He said bin Laden's death has had little immediate impact in eastern Afghanistan.
A key test was seen Tuesday, when hundreds of insurgents attacked Afghan police checkpoints in a remote eastern province with AK-47s and rocket-propelled grenades, but failed to overrun the government positions, officials said.
The assault in Nuristan province, a rugged and mountainous area bordering Pakistan, is the second significant Taliban attack on Afghan government forces in less than four days and is part of the insurgents' long-awaited spring offensive.
Nuristan province police chief, Gen. Shams-ul Rahman Zahid, said about 400 Taliban fighters launched their assault at dawn, striking government security outposts around a base housing reserve police units some 11 miles south of the provincial capital of Parun.
The gunbattles tapered off just before nightfall with the police still in control of the four checkpoints, which had been reinforced by more police from Parun, he said.
Taliban spokesman Zabiullah Mujahid claimed responsibility for the attack.
Defense Ministry spokesman Gen. Mohammad Zahir Azimi said the army was aware that "hundreds of insurgents" had attacked police forces in Nuristan, but had no immediate plans to dispatch troops to the area as police were still holding their ground.
He said the Afghan army does not have troops stationed in Nuristan because it doesn't have the personnel available to cover the remote area.
The American commander in charge of the area disputed the number of Taliban attacking but said the U.S. sent an unmanned drone to the area to check on the situation.
Speaking from Bagram Air Base, Maj. Gen. John Campbell told a Pentagon press conference that in the year he has been there, "we have never seen ... 400 insurgents mass."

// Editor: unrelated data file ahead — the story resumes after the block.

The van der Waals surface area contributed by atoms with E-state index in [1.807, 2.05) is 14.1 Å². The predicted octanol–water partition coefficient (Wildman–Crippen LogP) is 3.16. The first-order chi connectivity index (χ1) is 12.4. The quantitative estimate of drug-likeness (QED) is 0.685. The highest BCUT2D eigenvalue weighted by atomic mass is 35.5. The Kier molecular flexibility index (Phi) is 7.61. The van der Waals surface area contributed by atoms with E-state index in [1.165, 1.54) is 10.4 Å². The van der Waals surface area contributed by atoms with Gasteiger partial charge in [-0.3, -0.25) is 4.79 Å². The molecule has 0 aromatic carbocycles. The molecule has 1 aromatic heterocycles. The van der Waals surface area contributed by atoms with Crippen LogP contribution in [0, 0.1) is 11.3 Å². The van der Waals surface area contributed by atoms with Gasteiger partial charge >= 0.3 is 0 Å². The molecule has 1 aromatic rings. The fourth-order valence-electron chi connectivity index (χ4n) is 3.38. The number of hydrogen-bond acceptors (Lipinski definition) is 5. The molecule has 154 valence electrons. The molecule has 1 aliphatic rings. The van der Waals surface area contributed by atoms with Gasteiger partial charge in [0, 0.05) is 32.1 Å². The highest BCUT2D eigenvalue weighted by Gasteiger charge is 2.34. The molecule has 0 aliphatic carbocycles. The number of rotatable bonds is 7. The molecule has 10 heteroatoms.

The Taliban launched the first major strike in its spring campaign over the weekend in the city of Kandahar, the movement's birthplace and the economic hub of southern Afghanistan, hitting government buildings across the city in a full frontal assault. At least two dozen insurgents, two members of the Afghan security forces and one civilian were killed in two days of fighting in the city.
Violence also continued in other parts of Afghanistan. NATO said Tuesday that three of its service members were killed by roadside bombs, one on Tuesday in the east and two on Monday in the south. France confirmed one of the soldiers was French, and the other two were Romanians, their government said. Seven NATO troops have died this month, and 158 have been killed since the start of the year.
In southern Zabul province, the Afghan Ministry of Defense said one of its commando units killed five insurgents, including two Pakistanis. It also said two armed foreign nationals, a Frenchman and a Moroccan, were detained "along with ammunition, weapons, military equipment and propaganda letters."
It provided no further details on the two foreigners.
In eastern Paktika, the provincial governor's office said six insurgents were killed and another eight captured in Afghan police operation.